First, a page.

The authors explain that police brutality usually involves beatings and use of pepper sprays. It also involves the use of defamatory language and other forms of excessive force when the alleged crime and perpetrator does not warrant the use of the same according to the principle of ‘use of reasonable force’. However, there is another aspect to police brutality which is usually ignored. This occurs when racism is committed, and other officers act indifferently, or do not take any measures to prevent police brutality. According to Banks (2004: 44-47), these officers are similarly guilty of police brutality.

The authors acknowledge that in recent times, the issue of police brutality over the black population, especially in instances where black policemen and women mete out violence against the black community, is becoming an issue of concern to the white population. This is especially due to the perception that police brutality is a threat to democracy.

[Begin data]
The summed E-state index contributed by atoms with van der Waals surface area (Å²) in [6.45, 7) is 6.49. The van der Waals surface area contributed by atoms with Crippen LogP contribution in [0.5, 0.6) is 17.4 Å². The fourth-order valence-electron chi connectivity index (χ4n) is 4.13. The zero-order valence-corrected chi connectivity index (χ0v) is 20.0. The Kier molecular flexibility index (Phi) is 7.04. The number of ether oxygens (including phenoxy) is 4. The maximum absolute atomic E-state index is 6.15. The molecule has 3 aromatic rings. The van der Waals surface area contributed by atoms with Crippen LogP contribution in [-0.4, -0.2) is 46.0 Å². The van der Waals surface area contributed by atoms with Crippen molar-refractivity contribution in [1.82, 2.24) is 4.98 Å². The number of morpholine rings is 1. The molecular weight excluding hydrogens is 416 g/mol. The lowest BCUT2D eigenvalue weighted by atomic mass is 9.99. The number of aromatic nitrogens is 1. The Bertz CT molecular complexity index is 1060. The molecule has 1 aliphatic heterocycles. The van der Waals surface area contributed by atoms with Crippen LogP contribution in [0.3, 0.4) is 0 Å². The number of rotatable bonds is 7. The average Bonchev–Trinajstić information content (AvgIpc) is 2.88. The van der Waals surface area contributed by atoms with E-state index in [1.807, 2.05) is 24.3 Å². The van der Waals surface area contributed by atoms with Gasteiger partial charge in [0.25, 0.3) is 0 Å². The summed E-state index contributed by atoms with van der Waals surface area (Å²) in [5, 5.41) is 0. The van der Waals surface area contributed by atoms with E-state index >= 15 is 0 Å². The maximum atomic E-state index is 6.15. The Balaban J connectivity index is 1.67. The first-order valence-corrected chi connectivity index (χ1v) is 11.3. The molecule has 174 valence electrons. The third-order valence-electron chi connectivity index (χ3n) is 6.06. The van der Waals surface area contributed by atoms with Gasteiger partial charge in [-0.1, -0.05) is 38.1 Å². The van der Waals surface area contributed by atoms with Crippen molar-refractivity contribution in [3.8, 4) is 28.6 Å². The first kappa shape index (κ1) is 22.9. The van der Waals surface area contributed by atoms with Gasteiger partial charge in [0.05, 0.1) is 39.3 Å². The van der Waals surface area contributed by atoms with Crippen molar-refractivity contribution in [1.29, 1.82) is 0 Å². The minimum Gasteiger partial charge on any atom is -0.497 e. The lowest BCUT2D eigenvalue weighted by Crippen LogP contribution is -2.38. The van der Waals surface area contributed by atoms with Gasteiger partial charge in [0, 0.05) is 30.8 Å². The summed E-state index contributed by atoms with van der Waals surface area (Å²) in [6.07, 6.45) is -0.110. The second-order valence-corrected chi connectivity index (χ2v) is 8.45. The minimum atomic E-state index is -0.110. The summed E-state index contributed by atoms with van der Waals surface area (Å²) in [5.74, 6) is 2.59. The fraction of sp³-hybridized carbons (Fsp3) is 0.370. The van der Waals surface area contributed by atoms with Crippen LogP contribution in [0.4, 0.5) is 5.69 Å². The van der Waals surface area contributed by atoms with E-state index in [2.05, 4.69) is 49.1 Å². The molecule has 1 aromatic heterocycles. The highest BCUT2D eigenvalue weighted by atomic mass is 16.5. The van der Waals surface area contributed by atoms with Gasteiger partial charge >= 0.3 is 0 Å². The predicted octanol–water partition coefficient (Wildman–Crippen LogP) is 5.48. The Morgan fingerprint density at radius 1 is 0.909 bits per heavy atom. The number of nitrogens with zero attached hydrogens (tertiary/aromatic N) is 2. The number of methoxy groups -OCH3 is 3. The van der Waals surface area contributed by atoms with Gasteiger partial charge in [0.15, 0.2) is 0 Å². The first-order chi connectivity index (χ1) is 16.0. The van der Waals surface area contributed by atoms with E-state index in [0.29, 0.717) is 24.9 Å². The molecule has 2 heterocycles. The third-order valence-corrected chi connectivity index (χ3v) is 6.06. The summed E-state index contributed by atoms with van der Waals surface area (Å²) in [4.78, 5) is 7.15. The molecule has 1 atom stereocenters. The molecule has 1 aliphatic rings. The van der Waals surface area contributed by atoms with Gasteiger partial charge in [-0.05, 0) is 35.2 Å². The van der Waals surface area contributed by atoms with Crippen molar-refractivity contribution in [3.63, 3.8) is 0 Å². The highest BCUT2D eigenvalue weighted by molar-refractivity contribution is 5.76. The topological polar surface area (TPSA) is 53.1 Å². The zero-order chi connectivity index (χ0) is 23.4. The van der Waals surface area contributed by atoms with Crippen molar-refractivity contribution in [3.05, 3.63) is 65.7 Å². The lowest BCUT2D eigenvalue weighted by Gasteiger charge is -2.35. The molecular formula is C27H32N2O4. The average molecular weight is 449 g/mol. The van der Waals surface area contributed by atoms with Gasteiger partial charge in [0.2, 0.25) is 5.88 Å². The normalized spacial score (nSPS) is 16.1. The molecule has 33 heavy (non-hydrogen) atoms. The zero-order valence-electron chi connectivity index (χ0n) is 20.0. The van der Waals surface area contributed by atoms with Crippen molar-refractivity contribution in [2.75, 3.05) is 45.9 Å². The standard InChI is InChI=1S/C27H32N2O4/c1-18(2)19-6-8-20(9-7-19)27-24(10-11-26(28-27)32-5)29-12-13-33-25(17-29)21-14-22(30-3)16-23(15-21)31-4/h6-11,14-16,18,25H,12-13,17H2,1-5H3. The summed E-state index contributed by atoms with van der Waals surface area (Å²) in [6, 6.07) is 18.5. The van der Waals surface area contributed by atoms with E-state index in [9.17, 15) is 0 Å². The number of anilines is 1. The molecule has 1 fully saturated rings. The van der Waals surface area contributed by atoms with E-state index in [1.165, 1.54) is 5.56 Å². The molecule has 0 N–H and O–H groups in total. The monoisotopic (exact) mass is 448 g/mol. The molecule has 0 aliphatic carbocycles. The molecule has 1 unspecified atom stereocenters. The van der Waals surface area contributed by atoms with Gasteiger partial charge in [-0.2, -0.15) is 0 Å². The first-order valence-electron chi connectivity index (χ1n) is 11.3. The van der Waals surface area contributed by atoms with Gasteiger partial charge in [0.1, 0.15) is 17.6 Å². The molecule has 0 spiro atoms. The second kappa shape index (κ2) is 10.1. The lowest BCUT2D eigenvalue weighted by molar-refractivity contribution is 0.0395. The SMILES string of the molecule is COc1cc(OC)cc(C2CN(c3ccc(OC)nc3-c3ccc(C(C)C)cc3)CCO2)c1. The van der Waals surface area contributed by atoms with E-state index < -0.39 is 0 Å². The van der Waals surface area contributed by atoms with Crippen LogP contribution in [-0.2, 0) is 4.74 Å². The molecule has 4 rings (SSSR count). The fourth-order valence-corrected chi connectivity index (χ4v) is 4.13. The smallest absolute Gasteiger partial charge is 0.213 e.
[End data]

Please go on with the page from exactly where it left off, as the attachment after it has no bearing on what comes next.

In conclusion, some authors such as “Derrick Bell” give suggestions on how the issue of police brutality should be tackled. These include community policing which makes all races have confidence in the ability of the police to perform their work effectively. It involves mutual partnership between the general public and the police. The authors also suggest hiring more black policemen in order to give the black race confidence in the efficiency of the police force and reduce fear of police harassment. Other remedy techniques include mediation when solving complaints by the public against the police, as opposed to only punishing guilty police officers. This is effective since mediation ensures that the two parties have a cordial relationship. Finally, some authors are of the opinion that tougher laws which curb police brutality ought to be passed in order to discourage the practice and restore confidence in the police force.